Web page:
In 1938, two new factories were opened at Fletchampstead and Banner Lane. That year, Standard launched the Flying Eight. The Flying Eight had a new four-cylinder engine smaller than that in the Flying Nine, and was the first British mass-produced light saloon with independent front suspension. The Flying Ten and Flying Twelve were also given new chassis with independent front suspension in 1938.
By the beginning of the war, Standard's annual production was approximately 50,000 units.
Second World War
The company continued to produce its cars during the Second World War, but now mainly fitted with utility bodies ("Tillies"). However, the most famous war-time product was the de Havilland Mosquito aircraft, mainly the FB VI version, of which more than 1100 were made. 750 Airspeed Oxfords were also made as well as 20,000 Bristol Mercury VIII engines, and 3,000 Bristol Beaufighter fuselages.
Other wartime products included 4000 Beaverette light armoured cars and a prototype lightweight "Jeep" type vehicle.
With peace, the pre-war Eight and Twelve the twelve fitted with 1776cc engine sold as 14hp cars were quickly back in production using tools carefully stored since 1939. Of greater significance was the 1945 purchase, arranged by Sir John Black for £75,000, of the Triumph Motor Company. Triumph had gone into receivership in 1939, and was now reformed as a wholly owned subsidiary of Standard, named Triumph Motor Company (1945) Limited. The Triumph factory was near the city centre and had been completely destroyed in the blitz. A lucrative deal was also arranged to build the small Ferguson Company tractor which helped fill some of the large war-time factory space. This arrangement was considered primarily by Black as a means to securing increased profits to fund new car development.
In December 1945 Standard Motor Company Limited announced that an arrangement had been made to manufacture Mr Harry Ferguson's world-famous tractors and Standard's newly acquired factory at Banner Lane Coventry would be used for the project. These tractors would be for the Eastern hemisphere, Ferguson tractors built by Ford in America for the Western hemisphere. Production was expected to start in 1946. Implements would be sourced separately by Ferguson who would also merchandise the tractors and the implements.
A one-model policy for the Standard marque (alongside a range of new Triumphs) was adopted in 1948 with the introduction of the 2-litre Standard Vanguard, which was styled on American lines by Walter Belgrove, and replaced all the carry-over pre-war models. This aptly named model was the first true post-war design from any major British manufacturer. The beetle-back Vanguard Phase 1 was replaced in 1953 by the notch-back Phase 2 and in 1955 by the all-new Phase 3, which resulted in variants such as the Sportsman, Ensign, Vanguard Vignale and Vanguard Six.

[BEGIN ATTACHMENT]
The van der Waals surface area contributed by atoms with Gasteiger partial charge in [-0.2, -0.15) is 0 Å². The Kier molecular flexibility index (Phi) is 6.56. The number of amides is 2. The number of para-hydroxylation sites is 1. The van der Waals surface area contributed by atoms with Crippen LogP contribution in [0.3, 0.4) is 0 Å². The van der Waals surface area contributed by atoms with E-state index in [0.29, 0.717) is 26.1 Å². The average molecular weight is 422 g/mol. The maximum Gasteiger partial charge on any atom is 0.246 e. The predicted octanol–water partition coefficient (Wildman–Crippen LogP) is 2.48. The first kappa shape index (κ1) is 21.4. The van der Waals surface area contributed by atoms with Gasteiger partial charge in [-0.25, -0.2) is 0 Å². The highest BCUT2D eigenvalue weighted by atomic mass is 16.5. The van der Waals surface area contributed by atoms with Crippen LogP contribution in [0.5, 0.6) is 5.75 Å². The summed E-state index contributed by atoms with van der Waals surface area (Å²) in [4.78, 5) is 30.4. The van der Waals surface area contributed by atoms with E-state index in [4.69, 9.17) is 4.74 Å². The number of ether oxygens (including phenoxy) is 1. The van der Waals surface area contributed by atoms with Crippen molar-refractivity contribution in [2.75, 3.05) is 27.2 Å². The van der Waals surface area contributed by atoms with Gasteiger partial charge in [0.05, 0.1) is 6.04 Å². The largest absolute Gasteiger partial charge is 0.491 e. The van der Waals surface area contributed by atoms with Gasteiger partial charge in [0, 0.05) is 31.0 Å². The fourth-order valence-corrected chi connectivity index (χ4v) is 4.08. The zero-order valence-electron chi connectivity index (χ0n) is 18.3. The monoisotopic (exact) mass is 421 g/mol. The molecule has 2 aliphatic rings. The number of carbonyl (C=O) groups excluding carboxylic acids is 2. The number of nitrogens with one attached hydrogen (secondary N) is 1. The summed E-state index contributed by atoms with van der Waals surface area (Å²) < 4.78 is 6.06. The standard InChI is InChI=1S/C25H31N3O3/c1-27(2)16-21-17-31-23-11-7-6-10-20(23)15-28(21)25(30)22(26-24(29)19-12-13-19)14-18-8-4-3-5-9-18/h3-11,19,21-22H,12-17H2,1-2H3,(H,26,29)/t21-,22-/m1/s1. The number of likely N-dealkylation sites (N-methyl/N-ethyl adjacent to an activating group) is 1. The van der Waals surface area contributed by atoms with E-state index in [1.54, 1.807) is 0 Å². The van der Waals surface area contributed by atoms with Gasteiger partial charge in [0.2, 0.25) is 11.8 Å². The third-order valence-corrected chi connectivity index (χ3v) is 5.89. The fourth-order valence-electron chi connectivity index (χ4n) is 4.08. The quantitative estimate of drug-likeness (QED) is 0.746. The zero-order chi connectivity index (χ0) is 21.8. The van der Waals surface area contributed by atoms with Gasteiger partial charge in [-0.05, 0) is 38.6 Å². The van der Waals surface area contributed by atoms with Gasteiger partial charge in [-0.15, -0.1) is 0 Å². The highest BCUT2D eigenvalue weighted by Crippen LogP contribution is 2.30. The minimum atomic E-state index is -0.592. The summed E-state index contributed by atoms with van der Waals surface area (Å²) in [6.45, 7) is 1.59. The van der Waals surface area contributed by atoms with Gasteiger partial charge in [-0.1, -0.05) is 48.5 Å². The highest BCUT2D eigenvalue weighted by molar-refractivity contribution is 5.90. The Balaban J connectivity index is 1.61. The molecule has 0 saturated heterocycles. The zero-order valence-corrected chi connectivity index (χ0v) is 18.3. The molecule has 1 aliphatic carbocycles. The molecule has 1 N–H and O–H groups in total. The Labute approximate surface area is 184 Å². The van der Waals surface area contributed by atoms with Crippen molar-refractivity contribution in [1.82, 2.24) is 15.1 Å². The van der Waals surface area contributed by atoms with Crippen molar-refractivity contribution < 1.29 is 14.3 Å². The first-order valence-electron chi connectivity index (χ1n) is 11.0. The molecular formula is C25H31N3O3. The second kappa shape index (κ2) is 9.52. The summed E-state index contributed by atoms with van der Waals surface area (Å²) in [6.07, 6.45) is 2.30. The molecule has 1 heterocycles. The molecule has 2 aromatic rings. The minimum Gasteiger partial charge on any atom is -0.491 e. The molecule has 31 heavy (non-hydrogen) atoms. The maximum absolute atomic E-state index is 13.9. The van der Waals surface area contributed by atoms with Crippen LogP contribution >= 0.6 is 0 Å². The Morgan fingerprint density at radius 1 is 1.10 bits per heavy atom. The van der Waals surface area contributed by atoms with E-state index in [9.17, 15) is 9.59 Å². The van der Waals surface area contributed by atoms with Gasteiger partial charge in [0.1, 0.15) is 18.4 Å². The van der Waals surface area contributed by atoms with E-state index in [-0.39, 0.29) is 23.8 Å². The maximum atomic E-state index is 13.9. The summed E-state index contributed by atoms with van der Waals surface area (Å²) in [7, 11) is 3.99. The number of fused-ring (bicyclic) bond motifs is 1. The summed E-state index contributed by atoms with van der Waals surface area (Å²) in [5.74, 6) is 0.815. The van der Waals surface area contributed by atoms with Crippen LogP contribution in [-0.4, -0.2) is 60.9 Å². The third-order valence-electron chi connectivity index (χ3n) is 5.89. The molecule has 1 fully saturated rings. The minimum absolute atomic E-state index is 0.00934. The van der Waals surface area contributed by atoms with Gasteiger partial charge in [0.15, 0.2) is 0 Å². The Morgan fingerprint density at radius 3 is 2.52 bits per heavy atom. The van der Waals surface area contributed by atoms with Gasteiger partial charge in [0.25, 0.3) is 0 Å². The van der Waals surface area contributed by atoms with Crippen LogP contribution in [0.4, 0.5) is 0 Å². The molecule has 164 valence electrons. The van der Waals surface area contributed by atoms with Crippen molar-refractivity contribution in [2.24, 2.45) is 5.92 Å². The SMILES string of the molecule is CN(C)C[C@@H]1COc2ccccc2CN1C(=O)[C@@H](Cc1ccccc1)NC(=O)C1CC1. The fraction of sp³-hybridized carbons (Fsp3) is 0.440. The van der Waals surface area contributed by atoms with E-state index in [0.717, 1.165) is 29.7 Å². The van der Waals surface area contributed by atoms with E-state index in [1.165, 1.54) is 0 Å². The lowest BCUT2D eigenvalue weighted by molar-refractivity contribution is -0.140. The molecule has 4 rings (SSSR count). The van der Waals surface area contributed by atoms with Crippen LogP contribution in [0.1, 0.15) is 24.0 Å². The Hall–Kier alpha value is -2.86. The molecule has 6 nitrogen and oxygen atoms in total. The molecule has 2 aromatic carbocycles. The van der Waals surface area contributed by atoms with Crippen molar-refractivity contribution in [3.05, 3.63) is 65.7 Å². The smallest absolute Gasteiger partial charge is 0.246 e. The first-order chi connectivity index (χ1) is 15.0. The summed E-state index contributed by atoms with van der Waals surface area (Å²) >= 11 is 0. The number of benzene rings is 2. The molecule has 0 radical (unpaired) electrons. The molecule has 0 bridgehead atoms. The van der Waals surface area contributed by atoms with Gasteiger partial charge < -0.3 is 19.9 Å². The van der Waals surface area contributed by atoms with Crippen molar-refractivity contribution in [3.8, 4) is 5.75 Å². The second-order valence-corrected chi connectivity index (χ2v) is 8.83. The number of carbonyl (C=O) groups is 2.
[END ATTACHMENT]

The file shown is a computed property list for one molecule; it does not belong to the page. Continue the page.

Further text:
Standard Eight and Ten
The one-model policy lasted until 1953, when a new Standard Eight small car was added. This was introduced at £481. 7. 6. the cheapest four-door saloon on the market, yet it boasted independent front suspension, hydraulic brakes and an economical O.H.V. engine. At the same time in another part of the same building Standards were producing a very different engine, the Rolls Royce Avon jet aero engine of which 415 were made between 1951 and 1955. In 1954 the Eight was supplemented by the slightly more powerful Standard Ten which featured a wider chrome grille.
The Phase II Vanguard was powered by a 2088 cc 4-cylinder "wet sleeve" engine producing 68 hp. This engine could be modified by using an additional intake system and two single-barrel Solex carburettors, producing 90 hp. Typically, the Phase II engine was one Solex carburettor, with 85 mm by 93 mm pistons. Standard Motors at the time supplied many of these engines to Ferguson Tractor distributed in the United States.
The Ten was followed in its turn in 1957 by the Standard Pennant featuring very prominent tail fins, but otherwise little altered structurally from the 1953 Standard Eight. An option for the Ten, and standard fitment to the Pennant, was the Gold Star engine, tuned for greater power and torque than the standard 948 cc unit. Another tuning set, featuring a different camshaft and twin carburettors, was available from dealers. As well as an overdrive for the gearbox, an option for the Eight, Ten and Pennant was the Standrive, a semi-manual transmission that automatically operated the clutch during gearchanges.